A NEW REPORT from the London Assembly Transport Committee has suggested radical new measures be taken to curb traffic in London. The report’s been welcomed by London’s Deputy Mayor for Transport, Val Shawcross. She wants to see City Hall being “smarter in how we use our roads” (for which read “we want to clamp down on how YOU use London’s roads).
The new report confirms that the average speed vehicles achieve is still falling, which is put down partly to the ever increasing volume of traffic on the road. Most of this increase is coming from delivery vehicles and private hire vehicles rather than from private cars (the use of which has actually fallen). There is also a problem with how much road is left for vehicles, as ever more bits of road are hived off for bus and cycle lanes.
As well as the general problem of how long it takes drivers to get to their destinations, there is also now a real problem of traffic density at peak times – causing bottlenecks and long tailbacks, which then increases the amount of air pollution the traffic causes. The report found that traffic delays in the capital went up by nearly a third over the last two years and “cost” £5.5 billion a year.
The new report proposes to tackle the problems with punitive measures – for London’s drivers and non-drivers alike. Its recommendations include the following.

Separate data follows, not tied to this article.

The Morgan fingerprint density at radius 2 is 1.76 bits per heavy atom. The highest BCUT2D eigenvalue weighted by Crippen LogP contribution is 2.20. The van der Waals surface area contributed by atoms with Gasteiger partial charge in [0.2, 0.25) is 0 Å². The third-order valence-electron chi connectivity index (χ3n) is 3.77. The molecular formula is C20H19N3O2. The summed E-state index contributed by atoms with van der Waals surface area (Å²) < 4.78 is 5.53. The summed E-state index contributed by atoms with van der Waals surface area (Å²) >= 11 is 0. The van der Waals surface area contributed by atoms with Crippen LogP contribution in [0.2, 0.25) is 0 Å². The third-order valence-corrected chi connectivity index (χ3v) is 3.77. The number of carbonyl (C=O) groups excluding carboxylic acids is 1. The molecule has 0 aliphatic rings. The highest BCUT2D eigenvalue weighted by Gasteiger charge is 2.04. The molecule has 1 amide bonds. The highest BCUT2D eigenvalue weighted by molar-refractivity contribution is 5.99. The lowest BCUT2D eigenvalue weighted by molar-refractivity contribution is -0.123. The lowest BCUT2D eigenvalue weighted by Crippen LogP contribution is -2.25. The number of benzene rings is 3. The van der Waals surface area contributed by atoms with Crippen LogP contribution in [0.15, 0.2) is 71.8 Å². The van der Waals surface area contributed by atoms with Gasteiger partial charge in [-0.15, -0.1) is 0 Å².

•Charging all London’s driving for using all London roads – in effect, expanding the congestion zone to include all of London and removing concessions for people who live in the zone. This could cover travelling just at peak times of day – or could operate 24/7.
•Varying the congestion charge so that it would be more expensive to drive into the congestion zone at peak hours of the day and more expensive for vehicles which cause more pollution
•Banning people who work in London from receiving personal deliveries (ie, stopping online shopping being delivered to people at their office), though perhaps allowing “click and collect” depots at Tube stations
•Adding even more space for cyclists (presumably in the hope of driving people away from using their cars and on to bicycles instead)
•Planning road works more efficiently and improving warnings to drivers about problems ahead.
Congestion on London’s roads is indeed a problem – but turning London into a giant network of toll roads would make them accessible for the wealthy by removing the less well off drivers. And that’s not how you expect a Labour Mayor to behave.